RED RIVER CARTS
Developed in the Prairie Provinces in the nineteenth century by the Métis, the Red River cart was a small, two-wheeled wooden rig drawn by oxen or horses. It had two long shafts attached to an axle and could be strapped to a single draft animal. The shafts supported a platform with wooden rails on two sides. The cart was well designed for Plains travel. Constructed entirely of wood and tied together with leather, it could be easily manufactured in the Red River country, where oaks and poplars thrived in river valleys, bison were abundant, but metal goods were scarce. Large, spoked wheels made the carts easy to draw through the tall grasses, rugged terrain, and shallow streams of the Prairie Provinces. Thanks to their simple design, the carts could be easily repaired when long journeys across the Plains took their toll.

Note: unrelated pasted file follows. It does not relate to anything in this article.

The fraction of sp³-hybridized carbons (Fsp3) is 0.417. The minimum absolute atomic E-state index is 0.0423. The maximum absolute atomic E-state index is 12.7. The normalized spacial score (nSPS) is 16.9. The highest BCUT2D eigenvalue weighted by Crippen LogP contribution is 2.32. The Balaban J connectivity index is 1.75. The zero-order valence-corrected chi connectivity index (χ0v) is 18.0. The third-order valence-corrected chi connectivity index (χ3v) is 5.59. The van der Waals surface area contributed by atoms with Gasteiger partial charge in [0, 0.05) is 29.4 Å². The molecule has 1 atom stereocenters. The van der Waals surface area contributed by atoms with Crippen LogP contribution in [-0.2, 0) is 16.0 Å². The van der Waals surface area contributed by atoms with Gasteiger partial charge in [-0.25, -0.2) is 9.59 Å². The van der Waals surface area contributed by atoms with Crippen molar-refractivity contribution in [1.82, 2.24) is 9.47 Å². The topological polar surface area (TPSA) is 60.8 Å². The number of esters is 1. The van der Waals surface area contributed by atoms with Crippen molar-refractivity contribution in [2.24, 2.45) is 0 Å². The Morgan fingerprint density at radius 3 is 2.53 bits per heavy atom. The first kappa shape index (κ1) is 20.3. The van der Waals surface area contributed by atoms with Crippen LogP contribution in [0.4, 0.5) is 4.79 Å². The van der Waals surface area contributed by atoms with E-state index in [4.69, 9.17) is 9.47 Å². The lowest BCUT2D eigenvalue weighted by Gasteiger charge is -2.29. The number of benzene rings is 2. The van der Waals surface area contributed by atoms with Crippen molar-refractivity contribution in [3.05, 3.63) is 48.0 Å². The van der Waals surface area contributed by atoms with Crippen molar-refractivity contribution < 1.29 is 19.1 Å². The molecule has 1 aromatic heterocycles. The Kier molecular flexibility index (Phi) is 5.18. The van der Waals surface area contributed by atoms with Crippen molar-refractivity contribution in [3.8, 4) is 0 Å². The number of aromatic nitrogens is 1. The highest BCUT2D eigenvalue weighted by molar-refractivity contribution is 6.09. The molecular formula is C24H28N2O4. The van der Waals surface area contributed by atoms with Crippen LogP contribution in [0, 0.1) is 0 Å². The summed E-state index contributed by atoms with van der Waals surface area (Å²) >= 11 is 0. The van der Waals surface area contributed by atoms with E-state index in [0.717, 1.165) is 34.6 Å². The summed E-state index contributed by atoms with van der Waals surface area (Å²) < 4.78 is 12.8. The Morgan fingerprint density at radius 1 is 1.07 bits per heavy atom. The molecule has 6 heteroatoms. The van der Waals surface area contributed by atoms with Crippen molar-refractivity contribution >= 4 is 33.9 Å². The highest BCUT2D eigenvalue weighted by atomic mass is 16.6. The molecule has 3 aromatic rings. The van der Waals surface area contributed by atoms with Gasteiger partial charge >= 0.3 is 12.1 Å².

The Metis initially designed the Red River cart for carrying hides, dried meat, and tallow from their semiannual bison hunts on the Plains. Each cart could carry as much as 1,000 pounds–the hides, meat, and grease of five or six buffalo. By the late nineteenth century, the Prairie Provinces were crisscrossed by Metis cart roads, the most important of which was the Carlton Trail from Fort Garry, the supply depot of the Red River settlement, to Fort Carlton on the Saskatchewan River. Each year, several hundred carts trundled back and forth along the road, filling the air with their distinctive ear-piercing screech, caused by the rubbing of wooden wheels against wooden axles. At first, the Metis sold most of their bison products to the fur trade posts in the Red River country, but in the 1850s they began to organize cart brigades to present-day St. Paul, Minnesota. Primarily a long-distance transport device, the Red River cart was replaced in the late nineteenth century by the steamboat and railway.
See also NATIVE AMERICANS: Métis.
Pekka Hämäläinen Texas A&M University